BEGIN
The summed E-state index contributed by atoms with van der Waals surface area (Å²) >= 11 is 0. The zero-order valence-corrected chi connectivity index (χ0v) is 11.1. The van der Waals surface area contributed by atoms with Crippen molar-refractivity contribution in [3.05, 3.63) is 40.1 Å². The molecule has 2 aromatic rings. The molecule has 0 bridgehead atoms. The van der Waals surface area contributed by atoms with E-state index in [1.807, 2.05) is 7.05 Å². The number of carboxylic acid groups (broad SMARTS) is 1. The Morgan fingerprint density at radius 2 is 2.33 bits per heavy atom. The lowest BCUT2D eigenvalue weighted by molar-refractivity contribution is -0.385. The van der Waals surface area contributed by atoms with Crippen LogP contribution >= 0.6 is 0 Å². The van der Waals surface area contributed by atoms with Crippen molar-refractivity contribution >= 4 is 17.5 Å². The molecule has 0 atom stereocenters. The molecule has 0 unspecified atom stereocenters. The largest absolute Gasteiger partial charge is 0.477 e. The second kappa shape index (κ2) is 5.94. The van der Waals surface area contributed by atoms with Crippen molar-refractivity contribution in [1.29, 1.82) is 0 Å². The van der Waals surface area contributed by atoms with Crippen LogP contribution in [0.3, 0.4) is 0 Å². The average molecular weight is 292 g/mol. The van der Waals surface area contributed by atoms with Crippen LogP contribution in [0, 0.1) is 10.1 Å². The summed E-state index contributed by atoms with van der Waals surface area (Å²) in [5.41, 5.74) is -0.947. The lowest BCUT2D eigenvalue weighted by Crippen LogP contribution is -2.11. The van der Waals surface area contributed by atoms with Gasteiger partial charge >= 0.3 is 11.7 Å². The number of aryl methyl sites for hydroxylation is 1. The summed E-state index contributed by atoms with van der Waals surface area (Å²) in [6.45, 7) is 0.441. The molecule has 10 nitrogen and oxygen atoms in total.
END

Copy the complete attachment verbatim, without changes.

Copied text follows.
The summed E-state index contributed by atoms with van der Waals surface area (Å²) >= 11 is 0. The zero-order valence-corrected chi connectivity index (χ0v) is 11.1. The van der Waals surface area contributed by atoms with Crippen molar-refractivity contribution in [3.05, 3.63) is 40.1 Å². The molecule has 2 aromatic rings. The molecule has 0 bridgehead atoms. The van der Waals surface area contributed by atoms with E-state index in [1.807, 2.05) is 7.05 Å². The number of carboxylic acid groups (broad SMARTS) is 1. The Morgan fingerprint density at radius 2 is 2.33 bits per heavy atom. The lowest BCUT2D eigenvalue weighted by molar-refractivity contribution is -0.385. The van der Waals surface area contributed by atoms with Crippen LogP contribution >= 0.6 is 0 Å². The van der Waals surface area contributed by atoms with Crippen molar-refractivity contribution >= 4 is 17.5 Å². The molecule has 0 atom stereocenters. The molecule has 0 unspecified atom stereocenters. The largest absolute Gasteiger partial charge is 0.477 e. The second kappa shape index (κ2) is 5.94. The van der Waals surface area contributed by atoms with Crippen molar-refractivity contribution in [1.29, 1.82) is 0 Å². The van der Waals surface area contributed by atoms with Crippen LogP contribution in [0.3, 0.4) is 0 Å². The average molecular weight is 292 g/mol. The van der Waals surface area contributed by atoms with Crippen LogP contribution in [0, 0.1) is 10.1 Å². The summed E-state index contributed by atoms with van der Waals surface area (Å²) in [5.41, 5.74) is -0.947. The lowest BCUT2D eigenvalue weighted by Crippen LogP contribution is -2.11. The van der Waals surface area contributed by atoms with Gasteiger partial charge >= 0.3 is 11.7 Å². The number of aryl methyl sites for hydroxylation is 1. The summed E-state index contributed by atoms with van der Waals surface area (Å²) in [6.45, 7) is 0.441. The molecule has 10 nitrogen and oxygen atoms in total.